Do Business Jamaica

JAMPRO pushing for simpler ways to trade

ST JAMES, Jamaica (JIS) – Chairman of JAMPRO Don Wehby says the agency is currently pushing for simpler, more transparent and cheaper avenues for both the importation and exportation of products, to boost investment.

This, he adds, includes the streamlining of import and export processes that could see the removal of certain licences and permits that are currently redundant.

Wehby, who is also the chief executive officer (CEO) of the GraceKennedy Group, was speaking at the press launch of the Jamaica International Exhibition (JIE) Trade Show, at the Montego Bay Convention Centre, Rose Hall, St James, on January 11.

“As a member of the Trade Facilitation Task Force, JAMPRO is also very central to the various initiatives focused on reducing barriers to trade. An example of this kind of work is in respect of JAMPRO’s 2014 lobbying effort to remove the requirement of export licences for ornamental fish,” Wehby said.

He noted that it is in this regard that JAMPRO is currently working very closely with the Planning Institute of Jamaica (PIOJ) to have funding approved for a number of reforms geared towards streamlining trade-facilitation processes.

“I firmly believe that if we can make improvements in this area, the potential for growing exports will be unparalleled,” Wehby argued.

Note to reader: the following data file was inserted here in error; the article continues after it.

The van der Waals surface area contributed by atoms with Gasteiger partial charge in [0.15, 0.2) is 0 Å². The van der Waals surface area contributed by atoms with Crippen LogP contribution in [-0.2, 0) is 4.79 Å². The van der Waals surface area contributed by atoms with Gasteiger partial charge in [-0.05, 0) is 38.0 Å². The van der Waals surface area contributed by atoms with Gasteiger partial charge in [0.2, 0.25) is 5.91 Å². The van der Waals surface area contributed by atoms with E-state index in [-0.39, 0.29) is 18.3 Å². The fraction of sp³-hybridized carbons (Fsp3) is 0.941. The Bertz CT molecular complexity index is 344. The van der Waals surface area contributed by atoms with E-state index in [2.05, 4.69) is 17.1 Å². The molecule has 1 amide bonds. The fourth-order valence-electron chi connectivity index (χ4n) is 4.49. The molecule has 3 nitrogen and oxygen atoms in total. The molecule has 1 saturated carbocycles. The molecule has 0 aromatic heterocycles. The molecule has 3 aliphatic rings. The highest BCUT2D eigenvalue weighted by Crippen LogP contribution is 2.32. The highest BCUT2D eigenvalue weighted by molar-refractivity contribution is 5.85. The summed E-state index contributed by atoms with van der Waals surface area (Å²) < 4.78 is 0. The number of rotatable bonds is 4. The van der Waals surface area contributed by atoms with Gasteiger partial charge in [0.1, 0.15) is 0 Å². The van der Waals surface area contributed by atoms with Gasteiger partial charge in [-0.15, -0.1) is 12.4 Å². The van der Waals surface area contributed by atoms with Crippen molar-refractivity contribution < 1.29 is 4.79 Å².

He informed that for several years, JAMPRO has managed the buyer-recruitment function of the biannual Jamaica Manufacturers’ Association (JMA)/Jamaica Exporters’ Association (JEA) Expo, securing some 473 buyers last year alone to attend that event.

 “Of these 473 buyers, 177 were international buyers from 40 countries, including Malaysia and Switzerland,” Wehby noted.

“Of these companies, Jamaican firms, to date, have secured over 20 orders for exports. In addition to this, JAMPRO linked 32 Jamaican companies with counterpart businesses in Panama, Cuba, United States, United Kingdom and Canada,” he said.

He further noted that from this distribution, contracts have been signed and orders for ground provisions, sauces, teas and many more products have found a home in the global market.

“JAMPRO has also been steadily working to equip local businesses to prepare for the global market. Last year, the staff of 87-plus businesses was trained in various elements of the exporting process, including food safety, financing options, product handling, certification requirements and packaging and labelling requirements,” Wehby said.

He pointed out that, currently, special efforts are being made to encourage exporters to take advantage of existing trade agreements where preferential access, mainly through duty-free provisions, is available.

Wehby said that while there are nine agreements within the region, Jamaican exporters are not benefiting enough, “whether through lack of knowledge that the agreements exist, or how to access them”.

“This information gap must be bridged, and it is something that JAMPRO, working with its partners, including the JMA and the JEA, is committed to doing,” he said.

Source: Jamaica Observer

Published Date: January 16th, 2017

Exit mobile version